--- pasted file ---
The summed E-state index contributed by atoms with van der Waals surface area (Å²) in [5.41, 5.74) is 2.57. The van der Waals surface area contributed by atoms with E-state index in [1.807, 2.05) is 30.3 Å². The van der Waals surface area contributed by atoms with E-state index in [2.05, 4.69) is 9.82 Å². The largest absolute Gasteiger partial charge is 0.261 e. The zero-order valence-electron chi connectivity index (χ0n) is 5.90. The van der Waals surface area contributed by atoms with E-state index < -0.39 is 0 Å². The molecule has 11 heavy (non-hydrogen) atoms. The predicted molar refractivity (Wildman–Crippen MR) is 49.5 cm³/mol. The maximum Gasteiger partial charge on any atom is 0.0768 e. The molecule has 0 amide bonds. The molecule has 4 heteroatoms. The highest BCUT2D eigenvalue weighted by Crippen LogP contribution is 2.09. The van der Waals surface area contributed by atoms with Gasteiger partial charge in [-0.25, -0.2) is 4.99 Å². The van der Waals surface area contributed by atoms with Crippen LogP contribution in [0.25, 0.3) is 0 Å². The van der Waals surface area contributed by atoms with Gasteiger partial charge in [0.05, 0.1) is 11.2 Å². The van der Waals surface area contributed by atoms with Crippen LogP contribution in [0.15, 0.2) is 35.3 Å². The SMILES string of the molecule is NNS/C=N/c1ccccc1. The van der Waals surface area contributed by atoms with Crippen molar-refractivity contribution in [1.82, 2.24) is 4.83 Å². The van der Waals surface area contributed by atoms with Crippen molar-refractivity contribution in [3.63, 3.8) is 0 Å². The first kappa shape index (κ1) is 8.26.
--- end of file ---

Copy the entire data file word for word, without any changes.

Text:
The summed E-state index contributed by atoms with van der Waals surface area (Å²) in [5.41, 5.74) is 2.57. The van der Waals surface area contributed by atoms with E-state index in [1.807, 2.05) is 30.3 Å². The van der Waals surface area contributed by atoms with E-state index in [2.05, 4.69) is 9.82 Å². The largest absolute Gasteiger partial charge is 0.261 e. The zero-order valence-electron chi connectivity index (χ0n) is 5.90. The van der Waals surface area contributed by atoms with E-state index < -0.39 is 0 Å². The molecule has 11 heavy (non-hydrogen) atoms. The predicted molar refractivity (Wildman–Crippen MR) is 49.5 cm³/mol. The maximum Gasteiger partial charge on any atom is 0.0768 e. The molecule has 0 amide bonds. The molecule has 4 heteroatoms. The highest BCUT2D eigenvalue weighted by Crippen LogP contribution is 2.09. The van der Waals surface area contributed by atoms with Gasteiger partial charge in [-0.25, -0.2) is 4.99 Å². The van der Waals surface area contributed by atoms with Crippen LogP contribution in [0.25, 0.3) is 0 Å². The van der Waals surface area contributed by atoms with Gasteiger partial charge in [0.05, 0.1) is 11.2 Å². The van der Waals surface area contributed by atoms with Crippen LogP contribution in [0.15, 0.2) is 35.3 Å². The SMILES string of the molecule is NNS/C=N/c1ccccc1. The van der Waals surface area contributed by atoms with Crippen molar-refractivity contribution in [1.82, 2.24) is 4.83 Å². The van der Waals surface area contributed by atoms with Crippen molar-refractivity contribution in [3.63, 3.8) is 0 Å². The first kappa shape index (κ1) is 8.26.